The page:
We recognise that with humility—there have been challenges, of course. We should not forget that a key area of success by which the Police Scotland reform will be judged is whether it has made our communities safer. If we look at the statistics from 2012-13 to the present day, we see that the Scottish crime and justice survey estimates that there has been a 13 per cent reduction in recorded crime overall, and that is from reform. We have seen some really positive indicators with regard to keeping our communities safe, and it is no surprise to me that other parts of the UK, and other areas internationally, are looking at the achievements of Police Scotland.

      • The Convener:

        I note that the minister has not had an opportunity to comment on local scrutiny or any other aspect that Shona Robison covered in her questions.

      • Ash Denham:

        I would just like to add a few points from a fire perspective. When we think about fire, we often think about responses to fires, but the Scottish Fire and Rescue Service covers so many other aspects and responds to a variety of incidents. That includes growing issues such as climate change. Over the past few years, the service has responded to quite a lot of flooding incidents across Scotland. Equally, climate change can involve dry weather, which can lead to wildfires; we saw a great response from the fire service to the wildfires that took place this year. The service also responds to incidents that involve terrorism, so national resilience—the fact that the national service is capable of responding to incidents of that type—is a very important part of its role.

        During the summer, I visited the Dumfries station, which is one of the SFRS’s new specialist water rescue stations. I went out to see a demonstration of its capabilities, and the officers made it clear that the ability to perform water rescue from the station in Dumfries is very important, given that the service is required so often in the local area. In fact, since it started in 2016, the staff have been called out to perform a water rescue 28 times, so it is clear that people are using the service a lot. The staff are pleased to be part of the national picture, as they have the capability to respond not just locally but across the country.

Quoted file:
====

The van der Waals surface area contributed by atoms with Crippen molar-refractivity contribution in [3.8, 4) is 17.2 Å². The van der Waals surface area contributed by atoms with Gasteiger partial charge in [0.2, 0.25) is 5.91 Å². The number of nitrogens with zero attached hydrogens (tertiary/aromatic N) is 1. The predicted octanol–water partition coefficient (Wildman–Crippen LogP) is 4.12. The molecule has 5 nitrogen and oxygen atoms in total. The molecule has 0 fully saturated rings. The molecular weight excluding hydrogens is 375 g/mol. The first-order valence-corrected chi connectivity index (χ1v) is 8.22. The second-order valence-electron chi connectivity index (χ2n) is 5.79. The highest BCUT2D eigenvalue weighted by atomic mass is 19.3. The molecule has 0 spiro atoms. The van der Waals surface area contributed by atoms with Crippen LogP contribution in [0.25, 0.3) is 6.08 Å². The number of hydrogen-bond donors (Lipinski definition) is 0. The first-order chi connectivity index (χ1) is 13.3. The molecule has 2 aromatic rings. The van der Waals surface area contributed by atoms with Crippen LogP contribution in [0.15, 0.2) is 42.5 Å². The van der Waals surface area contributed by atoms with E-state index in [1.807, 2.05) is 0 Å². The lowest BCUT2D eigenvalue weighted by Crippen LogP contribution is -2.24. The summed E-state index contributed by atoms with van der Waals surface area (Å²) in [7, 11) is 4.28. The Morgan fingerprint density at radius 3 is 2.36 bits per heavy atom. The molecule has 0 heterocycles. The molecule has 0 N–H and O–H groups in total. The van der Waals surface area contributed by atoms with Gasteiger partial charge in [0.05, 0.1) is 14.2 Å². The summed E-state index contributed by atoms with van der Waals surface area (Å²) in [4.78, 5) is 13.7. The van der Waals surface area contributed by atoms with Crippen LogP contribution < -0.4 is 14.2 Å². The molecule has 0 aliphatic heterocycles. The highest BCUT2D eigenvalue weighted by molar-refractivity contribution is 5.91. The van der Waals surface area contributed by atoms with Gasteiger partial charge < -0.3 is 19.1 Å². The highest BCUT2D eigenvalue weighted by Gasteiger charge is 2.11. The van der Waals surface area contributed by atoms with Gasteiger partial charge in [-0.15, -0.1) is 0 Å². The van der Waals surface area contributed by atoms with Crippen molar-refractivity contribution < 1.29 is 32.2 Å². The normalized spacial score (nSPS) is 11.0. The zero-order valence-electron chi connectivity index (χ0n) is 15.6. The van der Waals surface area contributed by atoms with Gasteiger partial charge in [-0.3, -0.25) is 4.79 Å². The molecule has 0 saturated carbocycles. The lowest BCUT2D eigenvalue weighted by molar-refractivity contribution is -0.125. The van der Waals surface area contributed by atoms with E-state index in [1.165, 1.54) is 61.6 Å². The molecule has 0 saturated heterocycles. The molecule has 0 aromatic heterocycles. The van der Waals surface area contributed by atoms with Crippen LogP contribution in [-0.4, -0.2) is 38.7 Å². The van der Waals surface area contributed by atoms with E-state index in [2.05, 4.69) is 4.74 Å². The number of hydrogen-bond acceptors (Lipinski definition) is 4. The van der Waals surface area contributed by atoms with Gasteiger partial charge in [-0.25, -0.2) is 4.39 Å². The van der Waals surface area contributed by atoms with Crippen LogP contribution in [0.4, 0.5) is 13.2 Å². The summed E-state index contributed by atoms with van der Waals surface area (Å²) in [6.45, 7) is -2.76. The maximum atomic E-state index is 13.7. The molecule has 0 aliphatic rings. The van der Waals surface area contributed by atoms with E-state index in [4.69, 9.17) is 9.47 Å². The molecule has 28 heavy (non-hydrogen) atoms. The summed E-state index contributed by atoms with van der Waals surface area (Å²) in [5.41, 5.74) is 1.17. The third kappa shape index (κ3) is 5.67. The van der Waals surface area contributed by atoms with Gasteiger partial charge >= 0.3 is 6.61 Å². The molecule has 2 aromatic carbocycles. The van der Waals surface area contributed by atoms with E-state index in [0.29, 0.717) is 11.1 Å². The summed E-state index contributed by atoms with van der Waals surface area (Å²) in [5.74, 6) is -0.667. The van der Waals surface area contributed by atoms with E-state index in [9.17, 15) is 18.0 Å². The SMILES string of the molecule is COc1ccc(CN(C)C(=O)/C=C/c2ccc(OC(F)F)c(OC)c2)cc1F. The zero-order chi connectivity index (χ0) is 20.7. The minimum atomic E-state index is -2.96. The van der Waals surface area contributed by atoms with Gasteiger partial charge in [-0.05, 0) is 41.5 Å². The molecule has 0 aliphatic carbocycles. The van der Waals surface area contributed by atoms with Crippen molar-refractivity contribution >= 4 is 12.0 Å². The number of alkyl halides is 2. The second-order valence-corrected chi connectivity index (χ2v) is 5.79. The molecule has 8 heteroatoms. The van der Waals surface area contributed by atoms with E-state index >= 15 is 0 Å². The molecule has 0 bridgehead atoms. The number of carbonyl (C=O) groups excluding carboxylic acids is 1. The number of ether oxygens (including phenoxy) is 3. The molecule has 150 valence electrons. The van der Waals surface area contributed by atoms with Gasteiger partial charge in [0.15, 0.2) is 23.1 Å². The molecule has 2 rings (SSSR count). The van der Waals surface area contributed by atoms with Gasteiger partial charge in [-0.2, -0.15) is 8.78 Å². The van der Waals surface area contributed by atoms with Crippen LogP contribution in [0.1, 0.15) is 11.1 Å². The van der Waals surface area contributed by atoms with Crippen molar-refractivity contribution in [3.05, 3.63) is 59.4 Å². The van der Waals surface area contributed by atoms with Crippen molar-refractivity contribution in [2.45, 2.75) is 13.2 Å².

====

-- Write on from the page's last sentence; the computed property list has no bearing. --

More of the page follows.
With regard to the way in which the fire service interacts with local communities, there is good evidence that the 2012 act, especially given the way that the role of local senior officers—LSOs—is enshrined in the legislation, is working very well. It allows connection between local communities, scrutiny from local councillors and so on. Audit Scotland’s 2015 report commented on those aspects and said that there had been

        “effective local engagement in the move to a national service”.

        I hope that that gives a flavour from the fire perspective.

      • The Convener:

        Thank you for that. Liam Kerr has a supplementary, followed by Liam McArthur.

      • Liam Kerr:

        There are reports this morning that the clear-up rate for burglaries is sitting at around 23.9 per cent. If that is right, is the cabinet secretary really comfortable that his community policy intention has been achieved?

      • Humza Yousaf:

        When it comes to being comfortable, we would all want to see the statistics going in a positive direction. Shona Robison’s question was about local accountability and governance. According to many statistics, including the recorded crime stats and the crime and justice survey, the longer-term trends—I know that people can pick up one-year trends, and I do not dismiss them—reveal a positive trajectory for violent crime and robberies over the past decade. We have seen positive stats. Am I pleased about the statistic that Liam Kerr quoted? No, of course I am not comfortable with it, and we—all of us, collectively—will continue to push Police Scotland to see what further action can be taken to increase the clear-up rate.

        However, Shona Robison’s point was about local accountability and scrutiny. One of the key elements of the 2012 act is to ensure that Police Scotland produces its local policing plans in consultation with local authorities; the statutory requirement for local commanders helps to inform some of that. If, in the committee’s evidence sessions, local authorities in particular have identified gaps in which members think that more could be done to drive up clear-up rates and drive down crime, I have no doubt that Police Scotland, the SPA and the Government will look closely at those areas.

      • Liam McArthur:

        I would like the cabinet secretary to clarify what I thought that I heard him say in linking the positive trend of a reduction in crime rates to police reform. It is true that a reduction in crime rates is a feature across the UK where reform has not taken place, so I am struggling to understand why he would make a causal link between a reduction in crime and the restructuring of Police Scotland.